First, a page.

While luxury consumers today are generally showing a preference for experiences over physical products, affluent men tend to be more favourable towards trading up in tangible categories than their female counterparts.
During an Ipsos webinar on Jan. 23, an executive presented findings of the firm’s Global Affluent Study, which found that about two-thirds of consumers are skewed towards experiences, but 40 percent of men show an interest in physical merchandise. Along with this continued desire for material luxury, men also show more positive feelings towards premium and luxury goods, making them a key target for marketers.
“Men are more of the luxury lushes than women,” said Michael Baer, senior vice president and head of audience engagement at Ipsos. “And most significantly it’s the millennial men driving this data. “Affluent men love luxury and they literally can’t get enough,” he said. “They unashamedly embrace luxury and they want more.” Ipsos’ study surveyed affluent consumers with a household income of at least $125,000 in the fourth quarter of 2018.
Since the recession, luxury has been on an upwards trajectory. More than half of affluent consumers are primarily positive about the economic outlook, reflecting the performance of the stock market.
This positivity is also manifesting in consumers’ luxury buying plans. About three-quarters of affluents buy luxury today, compared to an Ipsos survey conducted in 2016, when only 64 percent had shopped luxury. Sixteen percent also plan to up their luxury spending this year, compared to just 9 percent in 2016. Consumers are most apt to trade up for electronics, but they also commonly buy luxury watches, jewelry, vacations, alcohol and cars.
Those surveyed regard luxury as something that is not a necessity, but more of an excess that brings joy. Consumers also show a 63 percent preference towards experiences over things. Ipsos looked at the difference that separates premium goods from luxury offerings. What it found was that consumers consider premium to be tied to tangible qualities, such as materials, while emotional characteristics drive luxury positioning.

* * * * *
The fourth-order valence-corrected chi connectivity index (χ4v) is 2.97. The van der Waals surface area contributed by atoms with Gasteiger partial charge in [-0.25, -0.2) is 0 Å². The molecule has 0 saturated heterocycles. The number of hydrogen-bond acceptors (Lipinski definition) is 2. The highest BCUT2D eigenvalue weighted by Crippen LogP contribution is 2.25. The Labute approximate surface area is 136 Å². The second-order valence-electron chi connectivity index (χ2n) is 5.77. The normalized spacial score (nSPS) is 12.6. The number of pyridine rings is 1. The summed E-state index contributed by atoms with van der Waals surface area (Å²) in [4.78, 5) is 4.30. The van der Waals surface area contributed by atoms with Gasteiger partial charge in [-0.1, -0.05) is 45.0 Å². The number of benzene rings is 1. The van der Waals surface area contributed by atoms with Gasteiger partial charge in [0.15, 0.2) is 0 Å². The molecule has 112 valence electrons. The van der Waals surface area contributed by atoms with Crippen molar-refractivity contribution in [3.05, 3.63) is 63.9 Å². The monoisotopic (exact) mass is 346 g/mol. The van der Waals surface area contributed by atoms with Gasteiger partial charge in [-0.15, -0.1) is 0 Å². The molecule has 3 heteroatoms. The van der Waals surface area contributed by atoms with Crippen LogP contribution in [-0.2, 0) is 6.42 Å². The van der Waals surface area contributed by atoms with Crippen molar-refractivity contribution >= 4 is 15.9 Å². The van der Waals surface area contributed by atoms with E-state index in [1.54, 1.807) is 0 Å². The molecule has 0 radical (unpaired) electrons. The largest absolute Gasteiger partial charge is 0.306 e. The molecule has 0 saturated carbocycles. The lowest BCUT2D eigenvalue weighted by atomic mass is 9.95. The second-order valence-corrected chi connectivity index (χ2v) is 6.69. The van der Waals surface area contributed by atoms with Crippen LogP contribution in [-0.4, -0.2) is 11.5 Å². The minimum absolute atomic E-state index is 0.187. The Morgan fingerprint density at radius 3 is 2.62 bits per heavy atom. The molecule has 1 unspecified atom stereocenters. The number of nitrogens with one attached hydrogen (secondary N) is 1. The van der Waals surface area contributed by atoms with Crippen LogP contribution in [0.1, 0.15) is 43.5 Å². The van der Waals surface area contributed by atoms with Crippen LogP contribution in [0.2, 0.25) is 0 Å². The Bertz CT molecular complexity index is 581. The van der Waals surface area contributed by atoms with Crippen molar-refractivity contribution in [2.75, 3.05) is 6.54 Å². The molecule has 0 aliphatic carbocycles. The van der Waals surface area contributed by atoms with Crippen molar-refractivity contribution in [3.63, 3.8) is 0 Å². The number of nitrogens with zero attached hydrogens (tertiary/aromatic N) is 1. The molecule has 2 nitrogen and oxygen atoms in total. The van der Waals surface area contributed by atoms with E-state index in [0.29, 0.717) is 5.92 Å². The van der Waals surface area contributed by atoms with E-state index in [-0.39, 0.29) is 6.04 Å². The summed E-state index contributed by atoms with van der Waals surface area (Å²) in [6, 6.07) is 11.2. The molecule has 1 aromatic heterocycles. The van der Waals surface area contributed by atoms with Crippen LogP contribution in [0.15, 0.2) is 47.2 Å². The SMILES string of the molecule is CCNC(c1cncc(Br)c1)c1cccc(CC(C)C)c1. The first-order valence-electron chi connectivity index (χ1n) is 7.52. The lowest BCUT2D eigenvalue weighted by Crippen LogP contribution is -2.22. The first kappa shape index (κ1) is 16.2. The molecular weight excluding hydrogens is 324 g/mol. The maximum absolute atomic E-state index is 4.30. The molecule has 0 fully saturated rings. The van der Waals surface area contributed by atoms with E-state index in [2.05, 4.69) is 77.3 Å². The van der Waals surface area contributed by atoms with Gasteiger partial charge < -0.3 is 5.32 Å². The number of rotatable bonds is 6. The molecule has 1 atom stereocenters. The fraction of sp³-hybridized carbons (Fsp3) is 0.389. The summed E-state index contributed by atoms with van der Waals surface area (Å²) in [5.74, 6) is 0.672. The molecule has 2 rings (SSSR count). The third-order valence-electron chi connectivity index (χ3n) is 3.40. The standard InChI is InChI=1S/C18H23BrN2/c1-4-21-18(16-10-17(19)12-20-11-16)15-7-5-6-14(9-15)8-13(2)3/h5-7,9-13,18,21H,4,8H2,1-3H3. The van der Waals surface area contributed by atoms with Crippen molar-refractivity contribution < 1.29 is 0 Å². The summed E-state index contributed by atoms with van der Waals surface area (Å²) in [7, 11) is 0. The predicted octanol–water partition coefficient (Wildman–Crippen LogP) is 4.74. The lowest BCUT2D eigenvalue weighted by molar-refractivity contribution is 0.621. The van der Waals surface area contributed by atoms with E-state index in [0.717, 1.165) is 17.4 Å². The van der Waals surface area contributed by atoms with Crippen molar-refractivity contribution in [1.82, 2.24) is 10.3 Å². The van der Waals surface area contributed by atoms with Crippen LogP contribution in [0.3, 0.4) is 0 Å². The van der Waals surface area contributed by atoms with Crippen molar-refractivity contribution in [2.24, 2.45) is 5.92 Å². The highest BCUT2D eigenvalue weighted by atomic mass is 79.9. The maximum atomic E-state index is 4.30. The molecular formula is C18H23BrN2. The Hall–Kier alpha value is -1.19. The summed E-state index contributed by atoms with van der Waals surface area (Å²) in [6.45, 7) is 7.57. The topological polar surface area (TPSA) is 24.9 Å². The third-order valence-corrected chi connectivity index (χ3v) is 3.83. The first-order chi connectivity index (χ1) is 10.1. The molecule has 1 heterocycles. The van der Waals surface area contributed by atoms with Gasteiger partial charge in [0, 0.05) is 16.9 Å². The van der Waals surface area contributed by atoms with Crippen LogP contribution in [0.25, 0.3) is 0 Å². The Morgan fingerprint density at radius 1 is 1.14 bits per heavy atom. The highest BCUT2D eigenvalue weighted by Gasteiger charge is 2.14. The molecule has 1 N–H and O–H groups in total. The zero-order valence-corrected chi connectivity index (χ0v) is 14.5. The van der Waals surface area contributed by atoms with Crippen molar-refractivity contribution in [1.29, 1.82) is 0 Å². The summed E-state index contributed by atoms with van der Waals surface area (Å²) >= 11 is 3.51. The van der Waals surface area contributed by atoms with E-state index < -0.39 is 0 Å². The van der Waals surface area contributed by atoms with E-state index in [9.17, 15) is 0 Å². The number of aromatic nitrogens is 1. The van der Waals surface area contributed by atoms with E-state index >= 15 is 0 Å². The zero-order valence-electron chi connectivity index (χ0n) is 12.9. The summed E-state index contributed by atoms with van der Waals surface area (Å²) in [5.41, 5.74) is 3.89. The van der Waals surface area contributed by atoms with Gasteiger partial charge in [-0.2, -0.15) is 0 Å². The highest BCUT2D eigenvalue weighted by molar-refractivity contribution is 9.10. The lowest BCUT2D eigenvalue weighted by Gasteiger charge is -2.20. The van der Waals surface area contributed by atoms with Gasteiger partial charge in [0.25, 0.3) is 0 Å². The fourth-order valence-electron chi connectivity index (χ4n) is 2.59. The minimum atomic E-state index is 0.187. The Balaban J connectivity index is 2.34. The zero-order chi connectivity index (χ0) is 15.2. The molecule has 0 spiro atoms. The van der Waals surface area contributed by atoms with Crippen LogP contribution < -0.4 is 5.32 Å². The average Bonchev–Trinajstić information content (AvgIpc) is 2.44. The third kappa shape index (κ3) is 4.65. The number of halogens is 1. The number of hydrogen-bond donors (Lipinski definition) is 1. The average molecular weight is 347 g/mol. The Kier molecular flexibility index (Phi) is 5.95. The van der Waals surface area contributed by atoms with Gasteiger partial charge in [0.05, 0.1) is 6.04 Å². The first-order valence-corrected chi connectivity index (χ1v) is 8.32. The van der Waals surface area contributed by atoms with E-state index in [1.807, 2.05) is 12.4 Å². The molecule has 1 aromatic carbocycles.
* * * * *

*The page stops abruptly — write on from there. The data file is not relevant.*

Premium actually has more positive connotations for respondents than luxury does. For affluent consumers, buying luxury often triggers mixed emotions of both enjoyment and guilt. Women are more apt to say they feel guilty than men are, and millennials show more guilt than older generations.
For marketers, speaking to consumers about rewarding themselves or letting them know they deserve it can help to assuage guilt about buying upscale merchandise or experiences.
Millennials differ from previous generations for attributes beyond their income levels. These consumers came of age during the recession, which has had an impact on how they approach luxury. These shoppers show the highest rate of luxury guilt, with 67 percent saying they sometimes feel guilty, compared to an average 54 percent among those surveyed.
When Ipsos asked respondents to choose between a life well-lived and extreme wealth, millennials showed the greatest tendency towards picking wealth. However, only 16 percent chose bigger bank accounts over fulfillment.
Millennials are driving a number of trends in luxury, including sustainability. Three-quarters of this group are willing to pay more for socially conscious brands, compared to the total 55 percent. Women are also contributing to the growth of sustainable luxury, with 62 percent interested in paying a premium for responsible brands.
Both women and millennials tend to search for product reviews to research a purchase. Ipsos also found that women are more apt to buy for themselves than men are. Male luxury buyers are 20 percent more likely to buy products or experiences to share with others.
Men also show more fondness and pride in purchasing luxury than women. Among millennial men, 34 percent are planning to spend more on luxury in the coming year. Male buyers additionally tend to choose premium products over mass options for everyday items, and are willing to trade up in almost every category.
Countering stereotypes about the buying behaviour of men and women, new research finds that men today shop more frequently than women.
Luxury is evolving, and half of consumers believe that it is different today than it was five years ago. The business has become more inclusive and democratised, which carries both positive and negative attitudes. Consumers are less apt to define luxury by price, opening up opportunities for more affordable labels and goods.
“It’s the emotive qualities that drive the luxury experience,” Mr. Baer said. “On the other hand, premium is much more rational and tangible. But at the same time, it’s not necessarily luxury.”
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